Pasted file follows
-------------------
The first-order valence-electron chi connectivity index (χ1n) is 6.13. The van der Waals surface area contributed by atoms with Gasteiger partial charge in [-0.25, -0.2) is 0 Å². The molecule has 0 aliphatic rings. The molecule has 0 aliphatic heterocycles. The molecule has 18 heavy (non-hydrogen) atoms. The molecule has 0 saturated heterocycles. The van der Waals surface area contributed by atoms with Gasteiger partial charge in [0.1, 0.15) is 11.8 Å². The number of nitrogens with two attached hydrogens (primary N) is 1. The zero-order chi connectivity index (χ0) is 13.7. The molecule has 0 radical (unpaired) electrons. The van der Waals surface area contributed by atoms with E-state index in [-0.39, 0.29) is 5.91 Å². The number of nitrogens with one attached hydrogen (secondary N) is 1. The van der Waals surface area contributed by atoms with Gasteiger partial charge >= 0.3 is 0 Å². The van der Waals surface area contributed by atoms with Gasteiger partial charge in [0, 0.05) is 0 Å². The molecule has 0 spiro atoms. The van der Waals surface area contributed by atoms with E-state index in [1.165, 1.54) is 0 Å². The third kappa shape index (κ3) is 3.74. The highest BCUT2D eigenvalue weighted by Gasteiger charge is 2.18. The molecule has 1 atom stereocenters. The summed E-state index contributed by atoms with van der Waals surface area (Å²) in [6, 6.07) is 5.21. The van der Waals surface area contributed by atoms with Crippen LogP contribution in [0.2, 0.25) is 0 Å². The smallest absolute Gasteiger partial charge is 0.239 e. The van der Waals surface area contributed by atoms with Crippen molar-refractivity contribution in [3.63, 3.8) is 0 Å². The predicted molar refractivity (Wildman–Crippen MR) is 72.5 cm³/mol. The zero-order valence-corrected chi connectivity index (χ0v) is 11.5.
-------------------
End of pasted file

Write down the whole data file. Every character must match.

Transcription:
The first-order valence-electron chi connectivity index (χ1n) is 6.13. The van der Waals surface area contributed by atoms with Gasteiger partial charge in [-0.25, -0.2) is 0 Å². The molecule has 0 aliphatic rings. The molecule has 0 aliphatic heterocycles. The molecule has 18 heavy (non-hydrogen) atoms. The molecule has 0 saturated heterocycles. The van der Waals surface area contributed by atoms with Gasteiger partial charge in [0.1, 0.15) is 11.8 Å². The number of nitrogens with two attached hydrogens (primary N) is 1. The zero-order chi connectivity index (χ0) is 13.7. The molecule has 0 radical (unpaired) electrons. The van der Waals surface area contributed by atoms with E-state index in [-0.39, 0.29) is 5.91 Å². The number of nitrogens with one attached hydrogen (secondary N) is 1. The van der Waals surface area contributed by atoms with Gasteiger partial charge >= 0.3 is 0 Å². The van der Waals surface area contributed by atoms with Gasteiger partial charge in [0, 0.05) is 0 Å². The molecule has 0 spiro atoms. The van der Waals surface area contributed by atoms with E-state index in [1.165, 1.54) is 0 Å². The third kappa shape index (κ3) is 3.74. The highest BCUT2D eigenvalue weighted by Gasteiger charge is 2.18. The molecule has 1 atom stereocenters. The summed E-state index contributed by atoms with van der Waals surface area (Å²) in [6, 6.07) is 5.21. The van der Waals surface area contributed by atoms with Crippen LogP contribution in [0.2, 0.25) is 0 Å². The smallest absolute Gasteiger partial charge is 0.239 e. The van der Waals surface area contributed by atoms with Crippen molar-refractivity contribution in [3.63, 3.8) is 0 Å². The predicted molar refractivity (Wildman–Crippen MR) is 72.5 cm³/mol. The zero-order valence-corrected chi connectivity index (χ0v) is 11.5.